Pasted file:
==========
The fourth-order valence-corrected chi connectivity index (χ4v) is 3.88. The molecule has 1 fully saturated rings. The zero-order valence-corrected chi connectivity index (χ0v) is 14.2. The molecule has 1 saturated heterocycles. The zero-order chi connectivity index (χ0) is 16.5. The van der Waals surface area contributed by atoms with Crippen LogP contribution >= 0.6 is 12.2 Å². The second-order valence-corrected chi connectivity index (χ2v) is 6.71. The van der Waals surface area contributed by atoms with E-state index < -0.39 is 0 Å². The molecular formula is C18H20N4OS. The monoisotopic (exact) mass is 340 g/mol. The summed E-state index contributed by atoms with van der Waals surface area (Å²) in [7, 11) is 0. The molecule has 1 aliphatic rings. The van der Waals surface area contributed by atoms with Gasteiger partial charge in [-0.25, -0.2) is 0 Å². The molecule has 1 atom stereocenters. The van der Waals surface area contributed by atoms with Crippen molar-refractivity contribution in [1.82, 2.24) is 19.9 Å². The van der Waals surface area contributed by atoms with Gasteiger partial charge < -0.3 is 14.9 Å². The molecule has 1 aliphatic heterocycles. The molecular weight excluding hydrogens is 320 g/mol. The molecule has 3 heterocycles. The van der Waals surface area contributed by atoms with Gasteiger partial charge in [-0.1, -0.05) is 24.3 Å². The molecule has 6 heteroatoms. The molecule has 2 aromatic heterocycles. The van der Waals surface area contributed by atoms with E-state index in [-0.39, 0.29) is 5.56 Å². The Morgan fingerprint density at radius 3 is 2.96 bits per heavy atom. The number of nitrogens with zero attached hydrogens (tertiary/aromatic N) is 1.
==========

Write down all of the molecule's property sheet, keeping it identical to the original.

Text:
The fourth-order valence-corrected chi connectivity index (χ4v) is 3.88. The molecule has 1 fully saturated rings. The zero-order valence-corrected chi connectivity index (χ0v) is 14.2. The molecule has 1 saturated heterocycles. The zero-order chi connectivity index (χ0) is 16.5. The van der Waals surface area contributed by atoms with Crippen LogP contribution >= 0.6 is 12.2 Å². The second-order valence-corrected chi connectivity index (χ2v) is 6.71. The van der Waals surface area contributed by atoms with E-state index < -0.39 is 0 Å². The molecular formula is C18H20N4OS. The monoisotopic (exact) mass is 340 g/mol. The summed E-state index contributed by atoms with van der Waals surface area (Å²) in [7, 11) is 0. The molecule has 1 aliphatic rings. The van der Waals surface area contributed by atoms with Gasteiger partial charge in [-0.25, -0.2) is 0 Å². The molecule has 1 atom stereocenters. The van der Waals surface area contributed by atoms with Crippen molar-refractivity contribution in [1.82, 2.24) is 19.9 Å². The van der Waals surface area contributed by atoms with Gasteiger partial charge < -0.3 is 14.9 Å². The molecule has 1 aliphatic heterocycles. The molecular weight excluding hydrogens is 320 g/mol. The molecule has 3 heterocycles. The van der Waals surface area contributed by atoms with Gasteiger partial charge in [-0.1, -0.05) is 24.3 Å². The molecule has 6 heteroatoms. The molecule has 2 aromatic heterocycles. The van der Waals surface area contributed by atoms with E-state index in [-0.39, 0.29) is 5.56 Å². The Morgan fingerprint density at radius 3 is 2.96 bits per heavy atom. The number of nitrogens with zero attached hydrogens (tertiary/aromatic N) is 1.